The Coroners (inquests) Rules 2013 (the Rules) came into force on 25 July 2013. Here, we provide an overview of the Rules, what they mean for those attending inquests, the potential benefits and areas of concern.
The Rules should be read in conjunction with the Coroners and Justice Act 2009 (2009 Act), the content of which is outside the scope of this note.
Why were the Rules introduced?
The Rules have been introduced to implement a national framework of standards in investigations and inquests under the 2009 Act, with the aim of improving bereaved parties’ experience of investigations undertaken by coroners and making the investigations themselves more efficient. The Rules set out existing good practice, clarify aspects of inquest/pre-inquest procedure and impose new duties upon coroners.
What are the implications of the Rules?
The Rules apply to any inquest which has not been completed before 25 July 2013. The key provisions can be summarised as follows:
There is a strong emphasis on timings - the Coroner must open an inquest as soon as practicable (Rule 5). There is recognition of pre-inquest hearings (Rule 6) and the inquest must be completed within six months of the date on which the coroner is made aware of the death or as soon as reasonably practicable after that date. (Rule 8).
A coroner is now obliged to notify the deceased’s next of kin/personal representative and all interested parties (who have made themselves known to the coroner) of the date, time and place of the inquest within one week of setting the hearing date and must make details of the inquest publically available (Rule 9). If there is any change to these arrangements (Rule 10), or if there is an adjournment/resumption of the inquest (Rule 24), interested persons must again be notified within seven days.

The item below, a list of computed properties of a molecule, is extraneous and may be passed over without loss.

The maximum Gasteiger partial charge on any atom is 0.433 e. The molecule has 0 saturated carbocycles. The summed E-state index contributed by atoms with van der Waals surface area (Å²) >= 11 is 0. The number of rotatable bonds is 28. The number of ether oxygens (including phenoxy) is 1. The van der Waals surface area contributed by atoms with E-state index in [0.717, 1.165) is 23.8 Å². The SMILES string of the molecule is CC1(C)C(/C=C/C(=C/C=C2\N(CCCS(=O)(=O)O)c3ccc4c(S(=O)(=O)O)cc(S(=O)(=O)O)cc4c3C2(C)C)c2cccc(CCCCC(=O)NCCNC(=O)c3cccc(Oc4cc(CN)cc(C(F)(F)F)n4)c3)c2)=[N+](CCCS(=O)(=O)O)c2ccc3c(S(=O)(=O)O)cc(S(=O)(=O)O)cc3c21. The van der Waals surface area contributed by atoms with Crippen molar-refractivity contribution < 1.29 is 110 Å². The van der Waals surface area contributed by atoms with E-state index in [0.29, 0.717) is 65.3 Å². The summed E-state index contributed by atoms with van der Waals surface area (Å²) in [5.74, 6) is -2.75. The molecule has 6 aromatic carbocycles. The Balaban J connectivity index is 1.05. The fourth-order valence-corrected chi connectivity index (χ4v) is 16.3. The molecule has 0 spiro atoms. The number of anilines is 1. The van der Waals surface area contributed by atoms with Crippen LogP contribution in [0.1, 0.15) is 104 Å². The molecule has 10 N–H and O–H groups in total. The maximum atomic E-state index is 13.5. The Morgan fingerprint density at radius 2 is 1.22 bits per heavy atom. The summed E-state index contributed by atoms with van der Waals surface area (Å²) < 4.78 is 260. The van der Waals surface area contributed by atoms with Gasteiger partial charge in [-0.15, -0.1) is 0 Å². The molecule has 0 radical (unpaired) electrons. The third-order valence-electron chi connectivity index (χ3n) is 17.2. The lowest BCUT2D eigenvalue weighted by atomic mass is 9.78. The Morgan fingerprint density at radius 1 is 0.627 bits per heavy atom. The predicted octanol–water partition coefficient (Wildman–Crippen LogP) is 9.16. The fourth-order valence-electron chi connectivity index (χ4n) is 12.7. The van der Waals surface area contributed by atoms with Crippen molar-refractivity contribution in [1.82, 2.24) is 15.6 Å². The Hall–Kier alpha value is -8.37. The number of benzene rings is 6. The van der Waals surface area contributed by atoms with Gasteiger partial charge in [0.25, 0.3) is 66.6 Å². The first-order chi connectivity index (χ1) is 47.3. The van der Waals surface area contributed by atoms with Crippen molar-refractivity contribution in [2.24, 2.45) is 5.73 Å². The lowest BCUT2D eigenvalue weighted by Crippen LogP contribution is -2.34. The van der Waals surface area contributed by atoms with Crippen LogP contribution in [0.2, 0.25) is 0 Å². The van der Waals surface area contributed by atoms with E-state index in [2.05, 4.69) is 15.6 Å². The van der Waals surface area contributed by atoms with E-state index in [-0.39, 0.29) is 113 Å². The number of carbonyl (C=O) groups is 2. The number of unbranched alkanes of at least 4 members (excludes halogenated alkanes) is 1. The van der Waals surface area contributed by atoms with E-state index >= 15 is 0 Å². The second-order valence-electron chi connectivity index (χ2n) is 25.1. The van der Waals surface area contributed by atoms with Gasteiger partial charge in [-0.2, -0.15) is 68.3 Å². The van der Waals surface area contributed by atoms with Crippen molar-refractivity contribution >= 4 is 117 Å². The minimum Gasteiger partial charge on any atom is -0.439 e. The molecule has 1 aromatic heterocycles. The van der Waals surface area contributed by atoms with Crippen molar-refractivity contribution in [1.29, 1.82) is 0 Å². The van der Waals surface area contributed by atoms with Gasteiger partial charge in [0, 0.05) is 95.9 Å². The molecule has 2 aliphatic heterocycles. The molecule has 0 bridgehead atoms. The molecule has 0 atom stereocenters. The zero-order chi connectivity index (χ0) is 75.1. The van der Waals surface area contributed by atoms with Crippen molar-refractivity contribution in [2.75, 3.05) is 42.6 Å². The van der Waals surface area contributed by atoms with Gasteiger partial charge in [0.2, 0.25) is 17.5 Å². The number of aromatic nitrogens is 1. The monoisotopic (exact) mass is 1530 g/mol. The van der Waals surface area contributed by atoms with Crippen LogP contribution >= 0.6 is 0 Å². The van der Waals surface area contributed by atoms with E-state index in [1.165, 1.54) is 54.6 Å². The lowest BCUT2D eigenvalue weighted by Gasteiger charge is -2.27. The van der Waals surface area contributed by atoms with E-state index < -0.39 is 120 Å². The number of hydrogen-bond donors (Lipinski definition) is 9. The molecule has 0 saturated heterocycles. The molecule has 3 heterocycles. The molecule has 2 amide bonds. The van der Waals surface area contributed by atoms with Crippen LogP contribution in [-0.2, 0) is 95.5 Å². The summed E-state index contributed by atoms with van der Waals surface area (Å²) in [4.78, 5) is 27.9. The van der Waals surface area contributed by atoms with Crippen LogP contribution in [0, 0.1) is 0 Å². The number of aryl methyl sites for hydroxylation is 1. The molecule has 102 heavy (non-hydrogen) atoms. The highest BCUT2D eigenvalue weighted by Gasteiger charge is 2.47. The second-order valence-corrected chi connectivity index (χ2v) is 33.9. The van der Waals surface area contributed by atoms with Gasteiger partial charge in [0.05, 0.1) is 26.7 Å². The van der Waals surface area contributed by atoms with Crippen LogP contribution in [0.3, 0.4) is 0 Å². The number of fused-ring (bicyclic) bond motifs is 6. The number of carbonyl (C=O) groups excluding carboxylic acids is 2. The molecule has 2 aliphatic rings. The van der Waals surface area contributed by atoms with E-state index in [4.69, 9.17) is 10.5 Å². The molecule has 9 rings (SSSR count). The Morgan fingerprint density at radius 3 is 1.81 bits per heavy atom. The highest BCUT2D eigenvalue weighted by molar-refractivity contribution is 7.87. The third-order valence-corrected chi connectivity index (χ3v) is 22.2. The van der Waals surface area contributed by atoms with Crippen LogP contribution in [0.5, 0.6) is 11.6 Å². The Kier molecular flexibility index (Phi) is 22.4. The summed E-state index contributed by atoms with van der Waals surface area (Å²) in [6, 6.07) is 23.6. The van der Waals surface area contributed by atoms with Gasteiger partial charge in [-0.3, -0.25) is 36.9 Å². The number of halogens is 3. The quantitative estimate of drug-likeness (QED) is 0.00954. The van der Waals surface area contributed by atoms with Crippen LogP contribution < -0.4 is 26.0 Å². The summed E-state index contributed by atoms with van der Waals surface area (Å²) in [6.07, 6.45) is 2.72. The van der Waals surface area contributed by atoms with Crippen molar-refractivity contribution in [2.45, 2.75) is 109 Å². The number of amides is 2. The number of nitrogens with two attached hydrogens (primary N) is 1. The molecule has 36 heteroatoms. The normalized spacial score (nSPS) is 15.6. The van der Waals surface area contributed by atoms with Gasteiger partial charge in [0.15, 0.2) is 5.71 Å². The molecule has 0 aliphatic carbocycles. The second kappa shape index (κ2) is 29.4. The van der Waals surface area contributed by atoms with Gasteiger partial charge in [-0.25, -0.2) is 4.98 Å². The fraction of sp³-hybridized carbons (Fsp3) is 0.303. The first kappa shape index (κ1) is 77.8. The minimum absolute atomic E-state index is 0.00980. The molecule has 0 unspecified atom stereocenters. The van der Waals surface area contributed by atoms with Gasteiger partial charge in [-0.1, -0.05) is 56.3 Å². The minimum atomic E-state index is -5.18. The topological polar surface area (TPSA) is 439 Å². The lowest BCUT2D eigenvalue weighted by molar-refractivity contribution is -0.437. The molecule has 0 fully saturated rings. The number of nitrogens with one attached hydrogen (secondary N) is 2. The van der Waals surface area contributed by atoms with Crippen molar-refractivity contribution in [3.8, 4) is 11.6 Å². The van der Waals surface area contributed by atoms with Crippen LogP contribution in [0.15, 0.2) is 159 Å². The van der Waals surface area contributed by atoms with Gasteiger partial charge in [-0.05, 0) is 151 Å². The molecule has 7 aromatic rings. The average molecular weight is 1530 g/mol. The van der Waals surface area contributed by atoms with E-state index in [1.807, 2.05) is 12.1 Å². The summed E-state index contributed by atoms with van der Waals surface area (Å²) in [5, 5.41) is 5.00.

A new duty has been introduced to disclose to an interested person, on request, post mortem reports or any other report provided to the coroner, the recording of the inquest (when held in public) and any other document considered by the coroner to be relevant (Rule 13). The duty is subject to restrictions such as legality/unreasonableness.
The coroner is not obliged to disclose such evidence if:
- there is a statutory or legal prohibition on disclosure
- the consent of any author or copyright owner cannot reasonably be obtained
- the request is unreasonable
- the document relates to contemplated or commenced criminal proceedings, or
- the coroner considers the document irrelevant to the investigation.
Management of evidence
The Rules recognise pre-existing practice regarding the questioning of witnesses and delivery of evidence, for example by video link (Rules 17-21). Admissibility of written evidence is also recognised and Rule 23 extends the old Rule 37 and the circumstances when evidence can be read. The new rule not only includes when the makers cannot attend, but also when it is deemed they will not attend.
Written evidence detailing who, how, when and where the deceased came by his or her death is not admissible unless the coroner is satisfied that:
- The maker cannot given oral evidence at the inquest hearing at all or within a reasonable time
- There is a good and sufficient reason why the writer should not attend the inquest hearing
- There is a good and sufficient reason to believe the writer will not attend the inquest hearing, or
- The written evidence is unlikely to be disputed.
The requirement to hold an inquest within six months is not binding and whether this is strictly followed will need to be assessed in time. The concerns expressed at consultation stage that any proposals should not create new cost burdens on the coroner/local authorities should also be borne in mind. In particular, the new duties of disclosure will need to be carefully applied to limit unnecessary and costly requests for unwarranted disclosure. We can envisage lengthy hearings relating to the disclosure and admissibility/relevance of certain documents. We would hope that such issues will be resolved through case law in due course.
Overall, however, the Rules should promote a more efficient and cost effective inquest process, particularly as a result of the greater emphasis on timescales. The rules regarding admissibility of written evidence will benefit interested parties who have done all they can to persuade reluctant witnesses to attend but refuse to do so. (The sanctions for non-attendance remain unaffected). As well as promoting greater transparency, the new duties of disclosure will assist parties preparing in advance of the inquest. Inquests are expected to run more smoothly, with fewer adjournments due to better case management, and both measures should save court time.